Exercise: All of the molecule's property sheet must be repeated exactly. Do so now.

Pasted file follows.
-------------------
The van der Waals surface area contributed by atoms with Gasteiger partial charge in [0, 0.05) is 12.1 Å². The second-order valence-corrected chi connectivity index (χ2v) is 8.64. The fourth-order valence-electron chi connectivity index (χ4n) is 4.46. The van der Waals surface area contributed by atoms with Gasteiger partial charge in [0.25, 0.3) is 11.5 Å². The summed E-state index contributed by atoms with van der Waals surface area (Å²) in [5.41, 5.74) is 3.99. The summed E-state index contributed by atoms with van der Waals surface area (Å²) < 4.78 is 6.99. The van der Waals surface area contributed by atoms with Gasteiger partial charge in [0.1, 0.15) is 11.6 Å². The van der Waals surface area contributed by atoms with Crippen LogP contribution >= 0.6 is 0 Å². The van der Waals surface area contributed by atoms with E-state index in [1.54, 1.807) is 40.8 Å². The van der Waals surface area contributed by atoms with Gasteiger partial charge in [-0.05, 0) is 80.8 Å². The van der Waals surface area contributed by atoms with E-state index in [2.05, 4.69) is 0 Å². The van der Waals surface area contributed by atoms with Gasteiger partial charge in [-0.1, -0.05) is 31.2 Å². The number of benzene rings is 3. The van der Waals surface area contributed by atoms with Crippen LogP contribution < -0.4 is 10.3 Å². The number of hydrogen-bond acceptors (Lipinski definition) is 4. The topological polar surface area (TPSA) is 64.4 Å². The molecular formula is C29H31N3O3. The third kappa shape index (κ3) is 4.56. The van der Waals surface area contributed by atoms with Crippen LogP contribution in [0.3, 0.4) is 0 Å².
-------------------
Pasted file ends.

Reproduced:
The van der Waals surface area contributed by atoms with Gasteiger partial charge in [0, 0.05) is 12.1 Å². The second-order valence-corrected chi connectivity index (χ2v) is 8.64. The fourth-order valence-electron chi connectivity index (χ4n) is 4.46. The van der Waals surface area contributed by atoms with Gasteiger partial charge in [0.25, 0.3) is 11.5 Å². The summed E-state index contributed by atoms with van der Waals surface area (Å²) in [5.41, 5.74) is 3.99. The summed E-state index contributed by atoms with van der Waals surface area (Å²) < 4.78 is 6.99. The van der Waals surface area contributed by atoms with Gasteiger partial charge in [0.1, 0.15) is 11.6 Å². The van der Waals surface area contributed by atoms with Crippen LogP contribution >= 0.6 is 0 Å². The van der Waals surface area contributed by atoms with E-state index in [1.54, 1.807) is 40.8 Å². The van der Waals surface area contributed by atoms with Gasteiger partial charge in [-0.05, 0) is 80.8 Å². The van der Waals surface area contributed by atoms with E-state index in [2.05, 4.69) is 0 Å². The van der Waals surface area contributed by atoms with Gasteiger partial charge in [-0.1, -0.05) is 31.2 Å². The number of benzene rings is 3. The van der Waals surface area contributed by atoms with Crippen LogP contribution < -0.4 is 10.3 Å². The number of hydrogen-bond acceptors (Lipinski definition) is 4. The topological polar surface area (TPSA) is 64.4 Å². The molecular formula is C29H31N3O3. The third kappa shape index (κ3) is 4.56. The van der Waals surface area contributed by atoms with Crippen LogP contribution in [0.3, 0.4) is 0 Å².